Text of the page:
Background and Significance: Total hip replacement surgery is common amongst t he populations of older individuals (ages 65+). As time progresses, the “baby boomer” generation will have reached this age threshold, and therefore, total hip replacement surgery will continue to become even more prevalent (6,8). Furthermore, it is important to establish which therapeutic methods will allow this patient population to recover to a better extent while also taking into account the time frame that encompasses the rehab. By improving the recovery process for these individuals it will allow them to return to daily living activities and will also ease financial strain if a concise program is set up that amplifies the recovery process. Two important considerations that are suggested during the post-operational time period for hip replacement surgeries include out-patient physical therapy as well as at home care. During hip replacement surgery, an artificial socket is placed into where the natural socket is to stabilize an artificial ball and anchor joint (10). Regaining the mobility of the hip joint is the ultimate goal after the procedure is performed and it through physical therapy exercises that this range of motion (ROM) can eventually be met. There is a multitude of research that is current and discusses factors that come into play during physical therapy (1,5,6,9). To exemplify this, it was found that in a large population of post-operative patients, factors such as “age, obesity and social support all played a role in terms of discharge” (5). Studies such as this one focused on in-patient settings for therapy but did not go into the outpatient setting as a basis for therapy (5,6). It is not only discharge that this study is interested in terms of recovery, but also the quality of recovery and the ratio of quality, or ROM, in comparison with the time of the rehabilitation program. Therefore, measurements will be recorded and progression will be logged using the Harris Hip Score (8,10). Due to the fact that total hip replacement surgeries are one of the most common procedures that require rehabilitation post operatively, it will be important to distinguish and efficient method towards recovery and this study will be able to determine that. The focus of this study is also to assume patients will be using therapeutic methods that do not include inpatient care. Therefore, an established independence will already increase self-sufficiency, although it still requires reliance on a therapist and transportation to outpatient centers. Ultimately, this study focuses on the population of elderly patients that have elected to go through this surgical procedure but also want to remain as self-sufficient as possible. Therefore, not only will physiological capabilities be taken into account, but also the ability to gain independence that these patients hope to achieve. Another consideration that is extremely prev alent with technological advances today is postoperative patients that take it upon themselves to create their own at home therapy. Thus, to put these situations into consideration, it will be a target to compare recovery in patients that are given therapeutic instructions to perform at home on their own versus rehab that is administered and facilitated by a licensed therapist. It was found in recent studies that when patients were entered into an inpatient rehab facility versus a trained nurse facility, those that were in the inpatient facility with therapists facilitating recovery, those that were provided a therapeutic focus and feedback were able to leave the facility sooner (6). Although this finding seems as though it could be brought up as an assumption, it depicts the crucial point of how necessary a licensed therapist is (1). While both groups were treated with the same procedure, the ones that were in the inpatient facility seemed to recover more efficiently. Therefore, th is fact will be taken to the next level when comparing outpatient rehabilitation to at home care, as well as at home instructions. Results from the three of these methods, although extrapolated separately, will eagerly lead modern therapists today in a particular direction when suggesting a form of therapy for hip replacement patients. The significance of this study goes far beyond effici ency and suggestive methods for practicing physical therapists. It is important to draw attention to the difference that these physical therapy methods do for postoperative patients. It is ultimately the goal to improve their quality of daily living and reduce pain and discomfort while increasing mobility (4). Therefore, if a sense of independence is achieved from progression physiologically throughout therapy then success is attained. This study is attempting to improve the overall mental and physical health of the patients by focusi ng on recovery and mobility of total hip replacement surgery. Thus, if a significant difference is found between rehab methods or settings then this can provide good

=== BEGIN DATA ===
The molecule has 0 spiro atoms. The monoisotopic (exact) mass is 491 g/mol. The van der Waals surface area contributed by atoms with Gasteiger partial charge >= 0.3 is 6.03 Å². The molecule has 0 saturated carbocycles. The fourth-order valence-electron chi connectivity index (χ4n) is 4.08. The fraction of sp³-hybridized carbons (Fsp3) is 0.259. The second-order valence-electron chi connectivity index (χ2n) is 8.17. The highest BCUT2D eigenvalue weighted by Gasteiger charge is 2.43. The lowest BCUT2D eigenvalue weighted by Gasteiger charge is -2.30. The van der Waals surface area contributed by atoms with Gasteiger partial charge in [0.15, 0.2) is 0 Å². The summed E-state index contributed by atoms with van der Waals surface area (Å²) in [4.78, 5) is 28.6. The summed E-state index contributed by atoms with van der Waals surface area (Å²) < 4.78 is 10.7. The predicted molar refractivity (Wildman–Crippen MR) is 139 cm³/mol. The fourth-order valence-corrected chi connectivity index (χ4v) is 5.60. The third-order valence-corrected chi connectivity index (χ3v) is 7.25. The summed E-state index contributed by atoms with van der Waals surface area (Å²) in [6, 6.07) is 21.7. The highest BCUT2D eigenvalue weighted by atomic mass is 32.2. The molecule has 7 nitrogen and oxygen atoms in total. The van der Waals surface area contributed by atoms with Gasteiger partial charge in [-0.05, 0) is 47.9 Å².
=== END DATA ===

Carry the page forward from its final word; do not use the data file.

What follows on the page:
suggestions for future patients. As strides are made within the healthcare field, this is just another step to produce increased mobility in elderly individuals, which can eventually lead to an increase in longevity as well. It will be remarkable to see an improvement in perceiv ed quality of life because simple daily tasks can be performed sooner and ultimately better. While drawing a conclusion on the relevance of this study, it is important to keep in mind that what is bei ng sought after is independence through physiological and psychological progression and efficiency. It is also the goal to be able to reduce payments for patients due to decreasing the duration of therapy as necessary (6). Experimental Plan: With a background behind the motivation for this study, the specific aims formulated can then be understood and approached in a clear light. The subjects that will be included in this study will be divided into groups. The target is to have a minimum of 30 subjec ts and a maximum of 50 subjects for each group. There will be an informed consent agreement signed in all subjects willing to participate in the study. Any potential subjects that do not have a total hip replacement operation (i.e. those with hip fracture surgery) will be excluded from the study (Table 1). The study will also main tain concentration on subjects that are given a fiberenforced polymer composite implantation (2) as the replacement material for the hip (Table 1). There will be a baseline for at home therapy and immediately after the operation, patients that are able to go home will be included in the subject pool. Following the few days after surgery, all subjects will begin a short-term period of at home rest, with therapy beginning 2 days after returning home. It is after that initial time period that the subjects will then be assigned into their rehab groups (Figure 1). The group of subjects that will be given at home instructions for therapy, with no physical therapist facilitating exercises, will be considered the control group. These subjects will be shown the rehab exercises with a verbal explanation and will be completing the exercises on their own. It is this test group that will be the one to elect to do the exercises on their own. After this group is voluntarily assigned, the other two rehabilitation groups will be randomly assigned. The remaining subjects will either be divided into the at home care group (those that will receive administration in their homes) or the outpatient clinic group (those that will travel to the rehab center and be administered therapy there). In the rehab center, the subject will be isolated from any other patients as to decrease the factor of being psychologically motivated by other patients. Therefore, by maintaining therapy with these three separate groups, it will be observed and recorded which group responds to therapy more effectively and efficiently. The three groups will either be assigned or administered the same exercises, and will be monitored to adjust the exercises relative to the subject’s progression (Appendix 1). The entire therapeutic process will be over the time span of a six-month period. This is not inclusive of the primary 2-day period and begins on relative terms to each of the subjects individually. Throughout each of the rehabilitation programs, the same exercises and techniques for therapy will be used cross study. An example of this program can be seen below. The program will begin with a 4-month initial period where the subjects will go through therapy three times a week. The final two months will have the subjects perform therapy twice a week. Throughout the entire time period, rest, ice and stretching/mobility will be encouraged during the “off Inclusion Criteria Exclusion Criteria 1. Total Hip Replacement Patient 1. Hip fracture patients 2. Polymer Composite Replacement 2. Patients undergoing any other treatment other than that provided by the study 3. Above the age of 65 3. Patients with any other material used for hip replacement beside polymer composite 4. Informed Consent Agreement 4. Any subjects utilizing HGH, or other PEDs. Figure 1 Table 1: Criteria for Inclusion/Exclusion